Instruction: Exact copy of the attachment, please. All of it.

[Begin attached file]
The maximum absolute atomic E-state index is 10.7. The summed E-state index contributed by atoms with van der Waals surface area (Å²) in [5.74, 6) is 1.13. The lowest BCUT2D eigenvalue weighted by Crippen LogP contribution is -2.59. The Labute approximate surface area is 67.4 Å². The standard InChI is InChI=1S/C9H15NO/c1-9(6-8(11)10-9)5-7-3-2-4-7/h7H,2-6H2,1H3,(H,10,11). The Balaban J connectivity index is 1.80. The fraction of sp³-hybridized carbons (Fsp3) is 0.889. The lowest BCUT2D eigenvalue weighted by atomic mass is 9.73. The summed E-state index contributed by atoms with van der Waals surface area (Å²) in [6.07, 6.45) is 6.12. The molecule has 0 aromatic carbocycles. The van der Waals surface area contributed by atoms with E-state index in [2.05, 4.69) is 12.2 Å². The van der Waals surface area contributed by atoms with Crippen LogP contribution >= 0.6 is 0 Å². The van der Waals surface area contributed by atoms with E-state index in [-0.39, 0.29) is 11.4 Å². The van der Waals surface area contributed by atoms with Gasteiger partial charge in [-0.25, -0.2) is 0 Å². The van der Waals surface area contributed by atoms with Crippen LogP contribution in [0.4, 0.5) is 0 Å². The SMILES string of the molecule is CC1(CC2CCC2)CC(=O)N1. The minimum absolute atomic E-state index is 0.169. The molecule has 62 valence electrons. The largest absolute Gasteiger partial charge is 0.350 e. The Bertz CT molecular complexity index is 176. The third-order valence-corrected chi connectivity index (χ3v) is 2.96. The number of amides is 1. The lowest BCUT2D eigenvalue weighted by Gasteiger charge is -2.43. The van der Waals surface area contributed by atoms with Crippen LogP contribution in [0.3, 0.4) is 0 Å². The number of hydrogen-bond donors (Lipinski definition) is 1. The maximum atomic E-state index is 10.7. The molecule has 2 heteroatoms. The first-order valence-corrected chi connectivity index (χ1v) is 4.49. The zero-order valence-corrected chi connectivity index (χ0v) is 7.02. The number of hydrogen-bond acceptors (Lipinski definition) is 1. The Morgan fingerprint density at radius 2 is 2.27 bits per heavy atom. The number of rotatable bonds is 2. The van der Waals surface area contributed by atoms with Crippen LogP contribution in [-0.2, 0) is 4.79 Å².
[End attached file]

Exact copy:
The maximum absolute atomic E-state index is 10.7. The summed E-state index contributed by atoms with van der Waals surface area (Å²) in [5.74, 6) is 1.13. The lowest BCUT2D eigenvalue weighted by Crippen LogP contribution is -2.59. The Labute approximate surface area is 67.4 Å². The standard InChI is InChI=1S/C9H15NO/c1-9(6-8(11)10-9)5-7-3-2-4-7/h7H,2-6H2,1H3,(H,10,11). The Balaban J connectivity index is 1.80. The fraction of sp³-hybridized carbons (Fsp3) is 0.889. The lowest BCUT2D eigenvalue weighted by atomic mass is 9.73. The summed E-state index contributed by atoms with van der Waals surface area (Å²) in [6.07, 6.45) is 6.12. The molecule has 0 aromatic carbocycles. The van der Waals surface area contributed by atoms with E-state index in [2.05, 4.69) is 12.2 Å². The van der Waals surface area contributed by atoms with Crippen LogP contribution >= 0.6 is 0 Å². The van der Waals surface area contributed by atoms with E-state index in [-0.39, 0.29) is 11.4 Å². The van der Waals surface area contributed by atoms with Gasteiger partial charge in [-0.25, -0.2) is 0 Å². The van der Waals surface area contributed by atoms with Crippen LogP contribution in [0.4, 0.5) is 0 Å². The SMILES string of the molecule is CC1(CC2CCC2)CC(=O)N1. The minimum absolute atomic E-state index is 0.169. The molecule has 62 valence electrons. The largest absolute Gasteiger partial charge is 0.350 e. The Bertz CT molecular complexity index is 176. The third-order valence-corrected chi connectivity index (χ3v) is 2.96. The number of amides is 1. The lowest BCUT2D eigenvalue weighted by Gasteiger charge is -2.43. The van der Waals surface area contributed by atoms with Crippen LogP contribution in [0.3, 0.4) is 0 Å². The number of hydrogen-bond donors (Lipinski definition) is 1. The maximum atomic E-state index is 10.7. The molecule has 2 heteroatoms. The first-order valence-corrected chi connectivity index (χ1v) is 4.49. The zero-order valence-corrected chi connectivity index (χ0v) is 7.02. The number of hydrogen-bond acceptors (Lipinski definition) is 1. The Morgan fingerprint density at radius 2 is 2.27 bits per heavy atom. The number of rotatable bonds is 2. The van der Waals surface area contributed by atoms with Crippen LogP contribution in [-0.2, 0) is 4.79 Å².